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Sunny Day Flooding in Miami Photo: South Florida Sun-Sentinel
The National Oceanic and Atmospheric Administration (NOAA) issued its annual report on high tide (a.k.a. sunny day) flooding and found that high tide flooding happens twice as often as it did in 2000 due to sea-level rise. Nineteen cities and towns along the East and Gulf Coasts broke or tied their all-time high tide flooding days records in 2019 including multiple locations along the Texas coastline, as well as at Miami, Savannah, and Charleston. In ten years, if we do not adapt and find a way to manage coastal areas for flooding, the high tide flooding days nationwide are likely to double or even triple.
Why This Matters: We must control greenhouse gas emissions, but that alone is not enough to deal with the climate crisis we already have — it’s impacting property access and value, causing business disruption, and harming public health. As the report says “Sea level rise flooding of U.S. coastlines is happening now, and it is becoming more frequent each year.” Here’s the kicker: NOAA’s “National Weather Service is issuing record numbers of watches/warnings for coastal flooding, often with no storm in sight. This will become the new normal unless coastal flood mitigation strategies are implemented or enhanced.”
Current Flooding Is Increasing
E&E News reported via Scientific American that the past year came close to breaking a record for high-tide flooding days — the prior record was set only a year earlier in 2018. According to the report, there were 602 high-tide flooding days last year—nearly three times as many occurred in 2000, according to NOAA flooding records. “There’s been a dramatic change in less than two decades,” Nicole LeBoeuf, acting director of NOAA’s National Ocean Service, told E&E News yesterday.
Future of Flooding
“This is the new normal. It’s a floodier future,” NOAA oceanographer William Sweet said to E&E News. “It’s this drive in sea-level rise that is really pumping up the water levels and causing more flooding to occur.” By 2050, the situation gets much worse. NOAA’s report projects huge spikes in the number of days that communities will experience sunny day floods, which can be nearly as damaging as hurricane-related flooding because of its repeated inundation of streets, sewers, buildings, and basements. On average, coastal communities are projected to have 25 to 75 high-tide flooding days by 2050, but some areas — like Louisiana’s southeast coast — will have much higher numbers — between 145 and 270 high-tide flooding days a year in 2050, NOAA projects. And in major cities on the East Coast — New York City; Washington, D.C.; Philadelphia; Baltimore; Providence, R.I.; and the Norfolk, Va — could see as many as 100 days (more than 3 months) of sunny day flooding by 2050.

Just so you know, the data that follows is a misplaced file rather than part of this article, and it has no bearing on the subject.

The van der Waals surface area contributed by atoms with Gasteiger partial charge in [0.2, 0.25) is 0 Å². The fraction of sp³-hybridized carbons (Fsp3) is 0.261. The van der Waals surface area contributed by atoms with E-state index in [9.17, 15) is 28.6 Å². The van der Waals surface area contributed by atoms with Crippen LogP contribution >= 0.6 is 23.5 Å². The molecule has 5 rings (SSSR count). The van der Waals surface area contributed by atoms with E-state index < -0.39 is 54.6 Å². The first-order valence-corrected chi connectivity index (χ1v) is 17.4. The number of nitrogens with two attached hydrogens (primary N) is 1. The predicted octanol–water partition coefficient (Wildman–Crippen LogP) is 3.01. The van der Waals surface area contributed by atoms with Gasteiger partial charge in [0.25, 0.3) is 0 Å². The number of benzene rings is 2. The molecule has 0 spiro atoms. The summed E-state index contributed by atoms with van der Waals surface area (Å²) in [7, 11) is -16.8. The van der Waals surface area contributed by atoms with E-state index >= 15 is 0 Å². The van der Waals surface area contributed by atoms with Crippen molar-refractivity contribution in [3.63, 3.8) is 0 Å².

Tatiana Schlossberg reports for The Washington Post about the potential of seaweed to dramatically reduce methane emissions from cows. It turns out that Asparagopsis taxiformis and Asparagopsis armata — two species of crimson submarine grass — can reduce those emissions by 98% when just a small amount is added to their food. Now several companies are working […]
ABC News reports that there is a creeping underground invasion of our coasts, and it is moving inland much faster than had been previously thought, according to new research funded by the National Science Foundation. The stealth invader? Saltwater, which is infiltrating our coastal communities and creating unseen risks well in advance of the surface floods that drown our homes and businesses.
Why this Matters: This problem will become more and more common as climate change continues, causing widespread displacement across the world.
by Amy Lupica, ODP Contributing Writer According to a 2020 U.N. environmental report, seagrass “prairies” play a massive role in the health of the world’s oceans and if nothing is done to stop their decline, the world will face serious consequences. Seagrasses support rich biodiversity that sustains a whopping 20% of the world’s fisheries, and […]
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